I’ve admired Hunter Steinitz for a long time. She’s a fantastic role model for young people with Ichthyosis. I’d love to meet her one day. In recent months, I’ve come to know her Dad, Mark. I love their close relationship, it reminds me of my Dad and I. I asked Mark to tell his and Hunter’s story, and I’m so happy he and Hunter agreed.
Meet Mark and Hunter.
“My name is Mark Steinitz. I have a 19 year old daughter named Hunter who is beginning her sophomore year at Westminster College. Like other college students, she isn’t quite sure what her life’s work will be, but has begun her studies as a double major in religion and theater. Not necessarily unusual on its face, however Hunter has Harlequin Ichthyosis, which makes it somewhat unlikely.
As a carefree 39 year old guy, I was thrilled to learn that I was going to be a dad. Patti and I chose to marry and live the family life that we were both familiar with. We could not have known that we were both carriers of a recessive gene. Our combined genetics brought Hunter into this world in the 35th week of pregnancy with a rare skin disorder. Within hours of her birth Patti and I had to consider a do not resuscitate order and quickly arrange for a baptism in the neonatal intensive care unit that we casually toured just weeks before. This wasn’t what I signed up for.
While the folks at Magee-Womens Hospital here in Pittsburgh, Pennsylvania took care of Hunter, at home, Patti and I held each other. I remember sitting on the living room floor with our 10 year old daughter Dana. Comforting each other, we committed to do whatever we need to do to move forward. “One day at a time” became our determined creed.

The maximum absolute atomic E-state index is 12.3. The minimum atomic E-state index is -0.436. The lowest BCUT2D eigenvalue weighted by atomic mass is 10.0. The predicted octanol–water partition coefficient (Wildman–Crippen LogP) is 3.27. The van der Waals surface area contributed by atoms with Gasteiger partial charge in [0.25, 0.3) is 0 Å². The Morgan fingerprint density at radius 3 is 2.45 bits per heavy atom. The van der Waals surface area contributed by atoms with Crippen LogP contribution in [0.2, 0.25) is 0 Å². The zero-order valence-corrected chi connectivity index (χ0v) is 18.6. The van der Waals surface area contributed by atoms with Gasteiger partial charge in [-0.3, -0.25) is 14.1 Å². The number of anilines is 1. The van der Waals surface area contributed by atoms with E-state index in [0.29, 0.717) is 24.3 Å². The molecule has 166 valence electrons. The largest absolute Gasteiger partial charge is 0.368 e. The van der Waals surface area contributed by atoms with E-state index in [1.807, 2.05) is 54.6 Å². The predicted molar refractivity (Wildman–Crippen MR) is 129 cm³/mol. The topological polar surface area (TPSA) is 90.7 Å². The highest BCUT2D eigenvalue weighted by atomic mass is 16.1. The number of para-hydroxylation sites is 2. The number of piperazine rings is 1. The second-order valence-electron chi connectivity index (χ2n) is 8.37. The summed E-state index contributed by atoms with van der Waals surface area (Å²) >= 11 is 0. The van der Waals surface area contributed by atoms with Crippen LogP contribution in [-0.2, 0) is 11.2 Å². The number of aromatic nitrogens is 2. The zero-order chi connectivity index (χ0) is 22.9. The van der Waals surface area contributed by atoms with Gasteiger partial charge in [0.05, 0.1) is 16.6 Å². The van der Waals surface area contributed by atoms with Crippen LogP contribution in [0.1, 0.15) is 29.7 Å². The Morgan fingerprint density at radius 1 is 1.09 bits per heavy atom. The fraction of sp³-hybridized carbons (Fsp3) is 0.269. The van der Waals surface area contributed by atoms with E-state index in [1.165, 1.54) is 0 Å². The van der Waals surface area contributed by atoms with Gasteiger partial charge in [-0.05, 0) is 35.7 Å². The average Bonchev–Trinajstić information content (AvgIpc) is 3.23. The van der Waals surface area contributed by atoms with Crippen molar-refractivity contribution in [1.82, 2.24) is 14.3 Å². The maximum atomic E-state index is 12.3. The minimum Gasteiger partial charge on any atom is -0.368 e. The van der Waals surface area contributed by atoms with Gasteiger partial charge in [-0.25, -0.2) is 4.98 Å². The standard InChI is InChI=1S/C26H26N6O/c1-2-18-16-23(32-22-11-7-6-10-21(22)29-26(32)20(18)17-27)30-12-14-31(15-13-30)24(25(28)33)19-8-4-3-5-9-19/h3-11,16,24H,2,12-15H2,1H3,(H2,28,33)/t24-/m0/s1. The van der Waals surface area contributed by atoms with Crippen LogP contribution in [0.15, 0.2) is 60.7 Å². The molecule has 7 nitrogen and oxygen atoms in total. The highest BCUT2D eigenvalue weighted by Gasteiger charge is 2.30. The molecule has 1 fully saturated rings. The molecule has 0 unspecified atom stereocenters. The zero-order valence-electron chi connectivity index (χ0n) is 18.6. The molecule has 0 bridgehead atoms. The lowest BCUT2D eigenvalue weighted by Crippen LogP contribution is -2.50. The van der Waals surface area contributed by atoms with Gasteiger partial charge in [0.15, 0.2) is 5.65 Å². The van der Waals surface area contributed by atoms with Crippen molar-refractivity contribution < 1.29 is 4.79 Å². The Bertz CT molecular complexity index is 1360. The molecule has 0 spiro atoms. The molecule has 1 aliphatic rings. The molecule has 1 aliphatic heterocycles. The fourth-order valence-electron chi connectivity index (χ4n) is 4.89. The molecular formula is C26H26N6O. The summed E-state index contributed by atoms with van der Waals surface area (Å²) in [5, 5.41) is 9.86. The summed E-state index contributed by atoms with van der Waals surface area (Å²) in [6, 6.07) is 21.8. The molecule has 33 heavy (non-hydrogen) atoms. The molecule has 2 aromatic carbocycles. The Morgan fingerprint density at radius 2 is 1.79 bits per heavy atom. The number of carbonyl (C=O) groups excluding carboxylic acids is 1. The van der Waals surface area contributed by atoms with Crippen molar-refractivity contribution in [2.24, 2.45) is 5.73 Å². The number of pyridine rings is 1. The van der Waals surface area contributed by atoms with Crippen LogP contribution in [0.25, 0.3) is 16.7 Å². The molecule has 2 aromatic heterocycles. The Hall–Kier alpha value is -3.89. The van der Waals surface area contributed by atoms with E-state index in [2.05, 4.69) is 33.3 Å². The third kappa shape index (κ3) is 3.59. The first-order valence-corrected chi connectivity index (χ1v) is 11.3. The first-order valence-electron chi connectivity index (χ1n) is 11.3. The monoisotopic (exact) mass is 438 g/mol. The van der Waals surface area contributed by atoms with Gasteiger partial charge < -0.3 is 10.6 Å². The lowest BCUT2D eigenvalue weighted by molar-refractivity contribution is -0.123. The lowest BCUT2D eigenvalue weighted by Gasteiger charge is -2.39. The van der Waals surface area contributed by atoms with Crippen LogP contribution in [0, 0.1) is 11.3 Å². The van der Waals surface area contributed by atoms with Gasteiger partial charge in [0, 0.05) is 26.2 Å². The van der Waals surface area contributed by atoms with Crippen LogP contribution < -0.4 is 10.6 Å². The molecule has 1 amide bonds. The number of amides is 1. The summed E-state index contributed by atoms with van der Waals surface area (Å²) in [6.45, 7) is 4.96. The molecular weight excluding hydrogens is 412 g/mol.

Hunter beat the odds in those very uncertain early days. The initial milestone on this journey we found ourselves on was the lifting of the order to not resuscitate. After a stay at Transitional Infant Care Center, where we learned how to take care of her, she came home. Unlike today, information about what came next moved at a snail’s pace. Our dermatologist learned of a support group, and Patti went to work. That group, FIRST, the Foundation for Ichthyosis and Related Skin Types became our lifeline. Six months later, leaving Hunter at home, we attended a FIRST Family Conference in San Diego, California.
Families from FIRST provided some best practices to follow. Turning every stare or comment into an opportunity to educate, Patti was determined that Hunter’s education would be a mainstream one from pre-school forward. There were many challenges along the way. The tools we came to know and use, IEP’s, the 504 (editor’s note: disability action plans at American schools), up front discussions with teachers and administrators all enabled us to meet each new issue. Every experience along the way put Patti in the position to help other families as we had been helped. Unselfishly she grasped every opportunity. With graduation from high school within sight, good fortune turned on us and we lost Patti to pancreatic cancer in 2011.
Our advice to each other, never give up. It’s not what you are dealt, but how you deal with what you’ve been dealt. Our recovery is ongoing. I’m extremely proud of how Hunter navigated the remainder of her high school days in spite of our loss. She was awarded The Amelia Earhart Scholarship presented by the Zonta Club of Pittsburgh.
“The most difficult thing is the decision to act. The rest is merely tenacity. The fears are paper tigers. You can do anything you decide to do. You can act to change and control your life; and the procedure, the process is its own reward.”
– Amelia Earhart.
Hunter has become the voice her mother no longer has. She most recently appeared as a guest on the Katie Couric Show to inspire others, promote FIRST and Westminster College.
We attended the FIRST Family Conference in Indianapolis to once again give back, and upon learning of a family with a newly adopted child with Harlequin Ichthyosis it was her mission to visit them and share her wisdom. I can’t wait to see what comes next.”
Watch Hunter on the Katie Couric Show.